U.S. and global central bankers have brought into the mainstream such ideas as GDP targeting or "helicopter" cash injections to generate demand and inflation, and have been testing negative interest rates in Europe and Japan.

Fiscal policy is not on this year's agenda, which is dedicated to the details of monetary policy operations. But the idea that governments need to pick up the slack with infrastructure spending or other initiatives has been gaining traction among central bankers.
Well-targeted public investment, the argument goes, could in effect pay for itself through higher productivity and growth, and in doing so make any additional public debt comparatively less onerous. (very misleading. The goal of monetary policy is earning which have dropped for 5 quarters straight)

RARE AGREEMENT
In the United States, the need for investing in the nation's aging infrastructure is a rare point where both presidential candidates seem to agree. Democrat Hillary Clinton is proposing a $275 billion package; Republican Donald Trump is calling for about twice that.
Not everyone agrees though, that more public spending is the best cure, or that an infrastructure program would pinpoint projects with a positive return.

“Economic policy should bolster private investment. Yet, it is striking that most academics and policymakers are pushing another big government spending stimulus package," said former Fed governor and Hoover Institution fellow Kevin Warsh

3--"Prolonged stagnation" could last forever, monthly review, archive


4--Russia’s Nord Stream-2 pipeline is a 'bad deal' for Europe - Biden: A buffoon on a mission


According to the report, the US regards Nord Stream-2 as a Russian political tool designed to drive a wedge between European countries with different Russian gas supply needs. In addition, it is seen by Washington as a way to cut off Ukraine from transit revenue for Russian gas.
In May, Russian Foreign Minister Sergey Lavrov accused the US of trying to thwart the gas pipeline. He called America’s attempts to block the project entirely political. Lavrov said Nord Stream-2 will increase Europe's energy supplies and improve the continent's energy security....

Initially, Gazprom intended to hold a 50 percent stake in the project with the other shares divided equally between Royal Dutch Shell, Germany’s E.ON and BASF, Austria’s OMV and France’s Engie. On August 12 the companies left the joint venture under pressure from the Polish Office of Competition and Consumer Protection. A statement on the Nord Stream-2 website said all the participants will “individually contemplate alternative ways to contribute.”

Nord Stream-2 is not the first Russian pipeline to face harsh opposition from the US. In 2014, Bulgaria stopped the South Stream pipeline project on the recommendation of the EU, but the decision was announced after the country was visited by US senators John McCain, Chris Murphy and Ron Johnson. This August, Bulgaria changed its position on the pipeline, indicating it is willing to resume talks with Moscow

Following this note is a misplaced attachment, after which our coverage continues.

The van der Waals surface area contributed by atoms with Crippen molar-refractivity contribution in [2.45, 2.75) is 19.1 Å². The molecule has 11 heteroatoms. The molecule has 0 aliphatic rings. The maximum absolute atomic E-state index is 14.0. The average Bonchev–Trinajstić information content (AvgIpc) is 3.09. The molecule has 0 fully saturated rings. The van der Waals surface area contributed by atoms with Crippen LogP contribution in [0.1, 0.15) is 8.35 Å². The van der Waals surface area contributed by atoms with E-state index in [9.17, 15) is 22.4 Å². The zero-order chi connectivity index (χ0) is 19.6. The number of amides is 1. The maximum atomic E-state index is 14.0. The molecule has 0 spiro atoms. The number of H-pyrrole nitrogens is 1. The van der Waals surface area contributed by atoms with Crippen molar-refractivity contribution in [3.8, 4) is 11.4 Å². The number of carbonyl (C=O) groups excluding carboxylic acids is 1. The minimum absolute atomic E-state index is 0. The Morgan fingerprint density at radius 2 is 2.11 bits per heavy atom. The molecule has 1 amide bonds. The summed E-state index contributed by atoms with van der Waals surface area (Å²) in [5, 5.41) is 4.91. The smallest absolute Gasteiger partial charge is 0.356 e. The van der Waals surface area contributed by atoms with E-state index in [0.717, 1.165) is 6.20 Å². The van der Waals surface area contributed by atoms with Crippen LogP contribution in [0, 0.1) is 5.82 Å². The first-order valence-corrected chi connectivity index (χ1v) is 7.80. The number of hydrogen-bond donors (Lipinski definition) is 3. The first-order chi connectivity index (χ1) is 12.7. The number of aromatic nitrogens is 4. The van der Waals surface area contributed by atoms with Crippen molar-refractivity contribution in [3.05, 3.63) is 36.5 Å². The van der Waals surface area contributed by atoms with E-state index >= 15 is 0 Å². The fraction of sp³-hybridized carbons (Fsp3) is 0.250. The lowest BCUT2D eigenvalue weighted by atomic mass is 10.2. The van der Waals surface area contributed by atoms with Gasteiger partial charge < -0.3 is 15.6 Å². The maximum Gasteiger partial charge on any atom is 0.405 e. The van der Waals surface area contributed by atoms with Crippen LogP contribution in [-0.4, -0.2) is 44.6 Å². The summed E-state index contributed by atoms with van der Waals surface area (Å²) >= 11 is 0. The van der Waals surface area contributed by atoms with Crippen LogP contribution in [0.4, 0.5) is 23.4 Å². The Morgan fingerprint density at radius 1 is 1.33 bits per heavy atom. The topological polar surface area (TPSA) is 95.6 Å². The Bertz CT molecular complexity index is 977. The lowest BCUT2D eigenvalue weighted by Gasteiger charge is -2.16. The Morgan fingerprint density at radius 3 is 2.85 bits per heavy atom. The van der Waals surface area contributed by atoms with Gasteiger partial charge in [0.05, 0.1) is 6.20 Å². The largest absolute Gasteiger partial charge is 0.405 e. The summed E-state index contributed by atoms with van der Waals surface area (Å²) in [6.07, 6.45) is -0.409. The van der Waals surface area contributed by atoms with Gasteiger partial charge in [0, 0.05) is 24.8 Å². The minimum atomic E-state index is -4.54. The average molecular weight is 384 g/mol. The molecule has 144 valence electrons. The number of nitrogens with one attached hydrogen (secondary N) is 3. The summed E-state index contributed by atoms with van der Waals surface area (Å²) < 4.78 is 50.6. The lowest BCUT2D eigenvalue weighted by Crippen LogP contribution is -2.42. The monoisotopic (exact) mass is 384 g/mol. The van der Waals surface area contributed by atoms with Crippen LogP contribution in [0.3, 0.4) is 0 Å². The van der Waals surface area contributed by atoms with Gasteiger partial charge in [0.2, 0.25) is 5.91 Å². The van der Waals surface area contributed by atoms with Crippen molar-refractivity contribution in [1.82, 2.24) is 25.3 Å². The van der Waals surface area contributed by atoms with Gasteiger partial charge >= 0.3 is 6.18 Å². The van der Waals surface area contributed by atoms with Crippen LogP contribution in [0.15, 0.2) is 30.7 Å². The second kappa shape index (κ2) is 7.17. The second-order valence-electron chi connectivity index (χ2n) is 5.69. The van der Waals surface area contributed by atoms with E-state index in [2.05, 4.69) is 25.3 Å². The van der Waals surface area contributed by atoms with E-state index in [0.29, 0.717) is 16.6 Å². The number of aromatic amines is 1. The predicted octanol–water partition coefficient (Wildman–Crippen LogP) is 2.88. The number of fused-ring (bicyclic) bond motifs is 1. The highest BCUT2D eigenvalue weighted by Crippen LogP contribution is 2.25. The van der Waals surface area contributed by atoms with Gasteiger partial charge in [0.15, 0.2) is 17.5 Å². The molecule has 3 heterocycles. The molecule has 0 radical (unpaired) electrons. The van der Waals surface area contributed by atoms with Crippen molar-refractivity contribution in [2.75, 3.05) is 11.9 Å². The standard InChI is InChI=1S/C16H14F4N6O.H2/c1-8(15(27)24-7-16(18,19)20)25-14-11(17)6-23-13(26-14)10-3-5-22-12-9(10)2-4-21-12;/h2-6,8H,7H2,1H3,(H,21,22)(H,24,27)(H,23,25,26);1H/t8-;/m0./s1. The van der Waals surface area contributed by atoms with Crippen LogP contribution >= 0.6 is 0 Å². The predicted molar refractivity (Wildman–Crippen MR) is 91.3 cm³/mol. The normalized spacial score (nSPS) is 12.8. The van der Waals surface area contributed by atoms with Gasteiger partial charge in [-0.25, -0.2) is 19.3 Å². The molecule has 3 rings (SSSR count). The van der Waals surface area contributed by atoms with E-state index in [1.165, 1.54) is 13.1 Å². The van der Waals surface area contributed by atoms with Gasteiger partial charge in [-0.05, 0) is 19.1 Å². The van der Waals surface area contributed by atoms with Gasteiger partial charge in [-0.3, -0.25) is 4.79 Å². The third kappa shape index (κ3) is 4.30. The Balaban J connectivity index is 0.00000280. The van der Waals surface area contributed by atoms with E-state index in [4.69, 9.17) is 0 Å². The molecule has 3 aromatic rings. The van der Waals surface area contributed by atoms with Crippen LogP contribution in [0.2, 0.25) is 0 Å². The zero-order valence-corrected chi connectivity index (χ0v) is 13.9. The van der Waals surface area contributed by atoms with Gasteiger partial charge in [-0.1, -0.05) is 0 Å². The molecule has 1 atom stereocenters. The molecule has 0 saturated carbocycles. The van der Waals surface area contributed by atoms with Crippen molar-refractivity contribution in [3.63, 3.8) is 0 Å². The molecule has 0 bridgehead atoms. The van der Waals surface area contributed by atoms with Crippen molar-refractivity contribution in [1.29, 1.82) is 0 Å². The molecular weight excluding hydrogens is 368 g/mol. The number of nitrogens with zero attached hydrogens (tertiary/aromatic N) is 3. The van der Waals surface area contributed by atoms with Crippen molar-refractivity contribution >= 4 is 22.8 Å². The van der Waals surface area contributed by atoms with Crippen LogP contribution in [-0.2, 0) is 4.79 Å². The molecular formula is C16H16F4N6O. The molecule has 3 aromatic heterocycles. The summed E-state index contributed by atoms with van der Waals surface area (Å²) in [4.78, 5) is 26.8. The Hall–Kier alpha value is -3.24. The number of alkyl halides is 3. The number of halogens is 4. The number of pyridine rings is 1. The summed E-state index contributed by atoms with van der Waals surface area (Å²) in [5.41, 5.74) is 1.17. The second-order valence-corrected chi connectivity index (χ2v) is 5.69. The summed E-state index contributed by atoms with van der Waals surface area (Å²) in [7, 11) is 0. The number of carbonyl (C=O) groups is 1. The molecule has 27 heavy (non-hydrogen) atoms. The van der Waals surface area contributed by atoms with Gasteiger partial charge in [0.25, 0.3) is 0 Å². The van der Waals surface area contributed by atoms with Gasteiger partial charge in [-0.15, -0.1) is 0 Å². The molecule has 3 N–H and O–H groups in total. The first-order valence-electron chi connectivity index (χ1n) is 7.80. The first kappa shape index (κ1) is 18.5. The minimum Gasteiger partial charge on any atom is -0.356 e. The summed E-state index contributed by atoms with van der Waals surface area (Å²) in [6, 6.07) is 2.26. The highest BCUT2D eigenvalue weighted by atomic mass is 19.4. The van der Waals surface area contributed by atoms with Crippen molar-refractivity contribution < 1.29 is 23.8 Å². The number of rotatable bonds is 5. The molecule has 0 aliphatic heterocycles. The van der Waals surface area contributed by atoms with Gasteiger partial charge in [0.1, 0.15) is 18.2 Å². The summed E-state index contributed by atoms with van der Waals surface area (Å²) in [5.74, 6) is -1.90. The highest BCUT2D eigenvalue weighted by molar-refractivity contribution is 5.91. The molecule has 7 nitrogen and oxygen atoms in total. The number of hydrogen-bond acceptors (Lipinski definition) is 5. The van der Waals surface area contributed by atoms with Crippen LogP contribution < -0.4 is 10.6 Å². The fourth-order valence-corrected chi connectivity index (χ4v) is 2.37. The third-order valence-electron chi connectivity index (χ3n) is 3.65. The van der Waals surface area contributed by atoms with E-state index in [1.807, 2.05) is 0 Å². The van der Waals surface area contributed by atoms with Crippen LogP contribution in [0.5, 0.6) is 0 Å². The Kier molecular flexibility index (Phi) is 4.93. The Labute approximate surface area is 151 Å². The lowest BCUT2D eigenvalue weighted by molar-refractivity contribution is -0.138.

5--China in Syria?


"The Chinese Armed Forces lack serious combat experience. It cannot be ruled out that Chinese military trainers and even special forces would be deployed to Syria. The Chinese military is closely watching Russia’s actions in Syria. For China, Syria would be a perfect place to gain combat experience and test its weapons," he pointed out

6--Hillary's no-fly zones in Syria


"Moscow is seriously concerned by the developments on the Syrian-Turkish border, and is especially alarmed by the prospect that the situation in the conflict zone will continue to deteriorate, resulting in greater civilian losses and heightened ethnic tensions between Arabs and Kurds," Russia's Foreign Ministry statement says.

7--Pivot to the North: NATO Trying to Move Closer to Russia's Borders


8--New flashpoint in escalating war: Turkey shells ISIS and Kurdish forces in Syria


On Tuesday, Syrian state media and the Kurdish Hawar News Agency both announced the implementation of a cease-fire in Hasakeh, evidently brokered by Russia. However, while the Kurdish statement said government forces had agreed, as part of the cease-fire terms, to withdraw from the town and leave it under the control of the local Kurdish police force, the Syrian statement made no mention of a withdrawal.

There were other indications of a moderation of the animus between the Assad regime and Turkey. On Friday, the Syrian military’s General Command, in an evident concession to Turkey, released a statement referring to the Kurdish Asayesh internal police in Hasakeh as the “military wing of the Kurdistan Workers Party.” Turkey has long pressed Damascus to declare the Syrian Kurdish forces to be an extension of the PKK.

From the other side, Turkish Prime Minister Binali Yildirim, speaking to foreign media Saturday in Istanbul, spelled out a shift in Turkey’s posture toward Assad, saying for the first time that while Assad could not be part of a long-term solution to the crisis in Syria, Ankara was willing to accept a role for him in a transitional government. At the same time, Yildirim stressed that Turkey would intervene more actively in the Syrian crisis and would not permit the country to be divided along ethnic and sectarian lines—an implicit criticism of US policy toward the Syrian Kurds.